Spain's public works ministry is planning to add around 1,000 kilometres (621 miles) to the country's Ave, or high-speed rail network in 2015.
The plans will see the cities of Zamora, Leon, Palencia and Burgos connected to the system in the north. In the east, Valencia will be linked to Castellón while Alicante and Murcia will also have Ave access.
In the south, meanwhile, the route from Seville to Cadiz will be completed while the Ave will finally arrive in the tourist hotspot of Granada.
Salamanca will also be added to the network, although trains won't travel at their maximum speeds of 300kmh, while the Galician cities of Pontevedra and Vigo are set for Ave stations in 2015.
Also joining the club is a high-speed line linking the cities of Plasencia and Badajoz in Spain's west, which will run via the cities of Cáceres and Mérida.
The plans have a total cost of €3.56 billion ($4.25 billion) or 48 percent more than in 2014, with €285 million in subsidies coming from Europe, Spain's El País newspaper reported on Monday.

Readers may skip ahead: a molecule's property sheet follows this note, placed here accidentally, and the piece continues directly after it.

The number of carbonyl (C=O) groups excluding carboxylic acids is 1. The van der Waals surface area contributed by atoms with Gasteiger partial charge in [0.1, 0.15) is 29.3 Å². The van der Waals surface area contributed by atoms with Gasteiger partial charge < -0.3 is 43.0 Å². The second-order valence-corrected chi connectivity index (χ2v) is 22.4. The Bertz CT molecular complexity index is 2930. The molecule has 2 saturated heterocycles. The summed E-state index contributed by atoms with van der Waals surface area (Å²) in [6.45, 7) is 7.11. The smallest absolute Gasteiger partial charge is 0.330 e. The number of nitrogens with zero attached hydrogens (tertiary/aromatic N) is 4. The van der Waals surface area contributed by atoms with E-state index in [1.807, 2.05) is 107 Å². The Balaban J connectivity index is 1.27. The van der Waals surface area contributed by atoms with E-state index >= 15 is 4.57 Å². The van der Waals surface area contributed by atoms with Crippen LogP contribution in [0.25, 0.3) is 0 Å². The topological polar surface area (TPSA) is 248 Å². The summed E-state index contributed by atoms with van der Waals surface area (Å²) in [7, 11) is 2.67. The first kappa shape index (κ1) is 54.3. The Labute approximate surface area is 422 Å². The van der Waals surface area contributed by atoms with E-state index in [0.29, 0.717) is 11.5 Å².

Spain's high-speed rail network, inaugurated in 1992 with a link between Madrid and Seville, is generally considered one of Spain's great achievements, cutting the time taken to travel between many major points in the country.
More people now travel by train than plane within Spain and spending on the network in 2015 is set to be double the amount spend on the nation's highways.
However, not everyone is a fan: Germany has noted that traffic between many points on the Ave network is insignificant, a criticism that Spain has countered by saying the network spurs economic growth.